Facebook has been trying hard to challenge YouTube for more than a year, but without much success. The social networking giant has made a fresh bid to attract original video content creators by expanding opportunities for them to make money from Facebook videos. It will allow both Facebook and content creators to make more ad revenues. Facebook also launched the Brand Collabs Manager platform to let brands to cultivate partnerships with creators.
Many advertisers have already tested the Brand Collabs Manager platform. It will allow creators to be discovered by brands for paid content collaborations. Facebook is now opening up the platform more broadly to advertisers.
Two ways to make money for creators
Until now, Facebook has offered creators limited opportunities to make money by turning viewership into revenues. Now the company will transform the Watch to include all videos and shows from creators. It means Facebook videos in the non-episode format from creators, publishers, and companies will appear along with the episodic shows in the Watch section. Facebook wants creators to gain a viewership large enough to help them sustain themselves from revenues generated on the platform.
So, how can individual creators make money from their Facebook videos? There are two primary ways: advertising and subscriptions. Facebook’s VP of product Fidji Simo said in a statement that creators with longer content “can monetize effectively through ads.” And creators who have “super-fans or niche content” can make money directly from their loyal fans through subscriptions or digital goods.
The social networking giant has been testing a feature that will allow “super-fans” to support their favorite creators through a $4.99 per month subscription service. In exchange, the “super-fans” will get exclusive behind-the-scenes footage and a badge highlighting them as your supporter. It is expanding the feature to more creators. Facebook will not take a cut of subscriptions or brand partnerships during testing. The company hasn’t decided the fees it would charge after a broader rollout.
Of course, creators will have to adhere to certain community standards – including creating authentic content – to be eligible to monetize their videos. Facebook Watch was a hub for long-form episodic shows created mostly by traditional media and social media stars. Facebook would insert ad breaks in the episodes, and share part of the revenues with the creators. Now it will start accepting non-episodic content. A Facebook executive said the ad breaks work well in longer content.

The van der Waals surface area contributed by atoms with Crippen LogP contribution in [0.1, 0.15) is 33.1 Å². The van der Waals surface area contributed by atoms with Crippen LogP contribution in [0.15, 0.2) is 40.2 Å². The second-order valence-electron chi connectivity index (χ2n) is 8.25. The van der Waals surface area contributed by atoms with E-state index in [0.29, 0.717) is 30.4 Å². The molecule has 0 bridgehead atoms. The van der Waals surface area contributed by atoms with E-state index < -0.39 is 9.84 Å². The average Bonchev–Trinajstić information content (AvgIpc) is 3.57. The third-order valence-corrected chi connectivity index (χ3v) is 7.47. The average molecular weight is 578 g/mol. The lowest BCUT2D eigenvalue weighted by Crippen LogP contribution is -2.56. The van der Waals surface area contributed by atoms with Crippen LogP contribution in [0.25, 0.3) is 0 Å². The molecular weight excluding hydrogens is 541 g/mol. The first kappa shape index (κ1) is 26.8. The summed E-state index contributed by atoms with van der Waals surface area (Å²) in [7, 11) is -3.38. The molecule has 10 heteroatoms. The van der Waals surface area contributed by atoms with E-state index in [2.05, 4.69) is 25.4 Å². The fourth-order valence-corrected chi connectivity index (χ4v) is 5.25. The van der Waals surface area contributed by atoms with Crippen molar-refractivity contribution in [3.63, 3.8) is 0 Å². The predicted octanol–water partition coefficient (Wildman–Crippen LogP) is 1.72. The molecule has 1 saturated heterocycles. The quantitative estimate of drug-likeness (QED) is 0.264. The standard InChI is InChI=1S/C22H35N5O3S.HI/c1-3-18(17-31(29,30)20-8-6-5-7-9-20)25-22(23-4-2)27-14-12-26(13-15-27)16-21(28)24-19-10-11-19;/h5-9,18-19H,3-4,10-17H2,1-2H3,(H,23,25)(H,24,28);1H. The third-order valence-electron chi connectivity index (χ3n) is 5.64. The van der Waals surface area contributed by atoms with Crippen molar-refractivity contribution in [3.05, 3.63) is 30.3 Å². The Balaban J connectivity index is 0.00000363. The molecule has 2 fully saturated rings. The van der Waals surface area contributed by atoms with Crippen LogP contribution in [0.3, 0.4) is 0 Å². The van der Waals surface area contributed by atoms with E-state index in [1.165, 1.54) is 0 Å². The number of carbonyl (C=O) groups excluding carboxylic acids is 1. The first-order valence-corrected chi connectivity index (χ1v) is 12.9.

Facebook is planning many more ways to let creators monetize their Facebook videos in the future. For instance, the company is testing how they can promote new videos as “live events,” which could become hot destinations for revenues. Content creators have also suggested that the company should add a tool to let them sell merchandise to fans. Fidji Simo said Facebook would test such a tool later this year to let creators sell third-party products featured in videos.
Will Facebook videos help it win back the teens?
Facebook has been losing its popularity among teens. According to a Pew study, only about 51% teens use Facebook, down from more than 70% in 2015. Videos could help the social network bring teens back to its platform, especially considering the smartphone video viewing is growing rapidly. According to eMarketer, an average American adult spends 24 minutes watching video content on their smartphone every day. Online videos are also attracting ad revenues from TV.
Facebook is doubling down on videos at a time YouTube has faced a backlash from advertisers. Many brands criticized YouTube after their ads appeared alongside violent and profane content. The Alphabet-owned brand has since tightened its content and revenue-sharing policies, which have hurt content creators’ income.